What is ransomware?
Ransomware is a malware that can lock a computer screen, operating system, or files. It is done with the intentions to make you pay to get access back to your computer. In the age of AI and 5G, threat actors can now permeate your system much more quickly while using AI to imitate executives and so on.
How does it work?
Ransomware works by getting onto your computer through being hacked or downloading files that have the virus embedded inside. These viruses then allow the hacker/hijacker access to your computer and data.
What does it do?
Screen-locking malware prevents you from using your computer, while encrypting ransomware locks your data and information.
Why is it so dangerous?
Ransomware is so dangerous because it can access - and lock - all of your data (and your customers’ and coworkers), whether it be personal or business. It also prevents you from using or viewing your data. For some entities, it could put an end to business as usual until the ransomware is paid. For instance, government institutions just can’t afford to have their data halted even for a second.
How did I get infected?
You can get infected with ransomware from opening fraudulent emails, through USB drives accessing your systems, by visiting sketchy websites, by answering and taking scamming phone calls, by giving out your password/credentials to a cyber criminal by mistake, etc...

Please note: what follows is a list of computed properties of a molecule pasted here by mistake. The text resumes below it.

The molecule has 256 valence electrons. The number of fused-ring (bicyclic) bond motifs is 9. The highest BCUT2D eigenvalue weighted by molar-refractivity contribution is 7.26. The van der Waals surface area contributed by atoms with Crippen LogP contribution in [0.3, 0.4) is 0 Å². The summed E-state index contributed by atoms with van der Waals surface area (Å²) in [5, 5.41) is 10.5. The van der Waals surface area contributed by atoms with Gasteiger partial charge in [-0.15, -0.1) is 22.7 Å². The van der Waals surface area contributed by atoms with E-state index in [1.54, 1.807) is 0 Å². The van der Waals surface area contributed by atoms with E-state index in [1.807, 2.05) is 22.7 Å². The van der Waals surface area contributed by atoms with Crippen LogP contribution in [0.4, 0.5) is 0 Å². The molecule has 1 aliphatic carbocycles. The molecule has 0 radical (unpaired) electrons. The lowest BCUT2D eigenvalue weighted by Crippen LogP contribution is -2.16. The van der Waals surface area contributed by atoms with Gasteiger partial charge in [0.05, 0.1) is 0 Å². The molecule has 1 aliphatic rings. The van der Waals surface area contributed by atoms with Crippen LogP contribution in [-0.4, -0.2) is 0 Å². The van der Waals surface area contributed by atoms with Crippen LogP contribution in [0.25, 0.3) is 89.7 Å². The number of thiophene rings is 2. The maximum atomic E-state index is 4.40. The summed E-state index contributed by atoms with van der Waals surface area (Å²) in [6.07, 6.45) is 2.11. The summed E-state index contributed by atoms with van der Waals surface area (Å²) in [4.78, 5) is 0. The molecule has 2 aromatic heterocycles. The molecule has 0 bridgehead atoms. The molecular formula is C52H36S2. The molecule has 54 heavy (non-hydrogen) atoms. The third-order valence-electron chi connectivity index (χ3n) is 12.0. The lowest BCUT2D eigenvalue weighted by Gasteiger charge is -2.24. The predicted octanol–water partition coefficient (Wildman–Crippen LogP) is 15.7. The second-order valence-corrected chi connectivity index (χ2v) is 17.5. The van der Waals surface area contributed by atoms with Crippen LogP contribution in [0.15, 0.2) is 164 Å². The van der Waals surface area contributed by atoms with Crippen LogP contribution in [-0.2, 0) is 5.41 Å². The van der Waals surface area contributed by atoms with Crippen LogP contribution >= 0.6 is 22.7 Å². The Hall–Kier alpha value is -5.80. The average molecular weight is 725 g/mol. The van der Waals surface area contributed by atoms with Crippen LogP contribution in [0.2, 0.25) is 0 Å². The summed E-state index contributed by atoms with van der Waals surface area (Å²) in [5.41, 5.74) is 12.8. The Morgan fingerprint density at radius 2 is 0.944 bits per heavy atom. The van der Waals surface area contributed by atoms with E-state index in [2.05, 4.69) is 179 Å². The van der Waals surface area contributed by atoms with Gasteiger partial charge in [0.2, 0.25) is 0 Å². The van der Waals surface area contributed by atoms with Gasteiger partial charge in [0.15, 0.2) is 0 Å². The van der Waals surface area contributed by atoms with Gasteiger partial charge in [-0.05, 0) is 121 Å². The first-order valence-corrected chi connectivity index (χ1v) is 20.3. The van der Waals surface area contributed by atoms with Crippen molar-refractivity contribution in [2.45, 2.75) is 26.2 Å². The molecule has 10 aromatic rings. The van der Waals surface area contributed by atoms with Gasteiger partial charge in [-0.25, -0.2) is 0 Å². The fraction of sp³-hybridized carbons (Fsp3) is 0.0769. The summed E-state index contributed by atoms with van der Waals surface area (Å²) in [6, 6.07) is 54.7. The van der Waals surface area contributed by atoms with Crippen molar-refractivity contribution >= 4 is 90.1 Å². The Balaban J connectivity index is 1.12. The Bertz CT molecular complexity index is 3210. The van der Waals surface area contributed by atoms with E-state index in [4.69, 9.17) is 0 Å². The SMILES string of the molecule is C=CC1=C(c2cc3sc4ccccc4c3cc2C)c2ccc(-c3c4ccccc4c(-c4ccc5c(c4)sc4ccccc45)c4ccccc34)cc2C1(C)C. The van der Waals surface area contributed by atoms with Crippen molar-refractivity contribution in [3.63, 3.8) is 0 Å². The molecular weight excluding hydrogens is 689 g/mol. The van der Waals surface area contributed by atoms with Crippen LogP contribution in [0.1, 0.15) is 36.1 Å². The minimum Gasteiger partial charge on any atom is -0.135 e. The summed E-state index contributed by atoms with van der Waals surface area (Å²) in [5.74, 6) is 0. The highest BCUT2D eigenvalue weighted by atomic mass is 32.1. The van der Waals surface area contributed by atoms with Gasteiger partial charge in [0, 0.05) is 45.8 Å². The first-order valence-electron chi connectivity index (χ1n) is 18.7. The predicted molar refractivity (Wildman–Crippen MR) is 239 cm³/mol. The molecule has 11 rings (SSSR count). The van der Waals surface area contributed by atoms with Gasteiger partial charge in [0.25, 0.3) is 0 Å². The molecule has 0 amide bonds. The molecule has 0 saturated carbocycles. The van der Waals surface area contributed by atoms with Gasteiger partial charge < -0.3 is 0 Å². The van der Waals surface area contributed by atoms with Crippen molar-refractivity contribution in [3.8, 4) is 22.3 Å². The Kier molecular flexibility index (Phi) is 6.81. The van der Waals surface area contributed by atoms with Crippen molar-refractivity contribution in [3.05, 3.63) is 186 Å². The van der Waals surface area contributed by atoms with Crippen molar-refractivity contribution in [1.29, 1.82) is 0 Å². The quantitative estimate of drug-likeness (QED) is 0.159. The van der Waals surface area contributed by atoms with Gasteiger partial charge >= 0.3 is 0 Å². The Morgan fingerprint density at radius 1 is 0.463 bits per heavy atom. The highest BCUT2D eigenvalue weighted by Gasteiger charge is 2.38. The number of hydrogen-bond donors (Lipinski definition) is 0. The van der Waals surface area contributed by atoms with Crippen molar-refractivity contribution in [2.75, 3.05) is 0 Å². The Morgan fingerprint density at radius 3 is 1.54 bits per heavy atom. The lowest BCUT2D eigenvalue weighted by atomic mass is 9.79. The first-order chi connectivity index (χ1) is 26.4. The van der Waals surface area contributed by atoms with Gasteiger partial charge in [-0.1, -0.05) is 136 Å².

When you get infected, what do you do?
- Contact your IT company as soon as possible.
- Find the infected computer and shut it down immediately.
- Remove any cables, webcams, printers, scanners, etc...
- Try a malware removal tool.
- Assess the damage and determine what information has been compromised.
- Look for recent backups and try to your restore files.
- Contact the local authorities.
- Reach out to your business insurance carrier to let them know of the network infiltration.
- Contact your legal team and inform them that sensitive data has been compromised.
- Create a plan to inform your customers and clients that their data may have been breached.
- Failure to inform them may lead to astronomical fines from regulations and open the potential for your customers to take legal recourse.
- Be prepared for anger and disappointment from customers and clients.
- They may also terminate any business dealings with your company.
- It can also end vendor relationships.
- If you’re faced with a last resort scenario, you may have to pay the ransom to retrieve your information. Although, the FBI recommends that victims never pay the ransom as this may only serve to encourage threat actors.
Reach out to us and see how we can help and ensure that your network is protected and running at full strength. Please make sure you have your Windows 10 and Cyber Security upgrades completed by now! Call us at 201-402-1900 or email us at [email protected]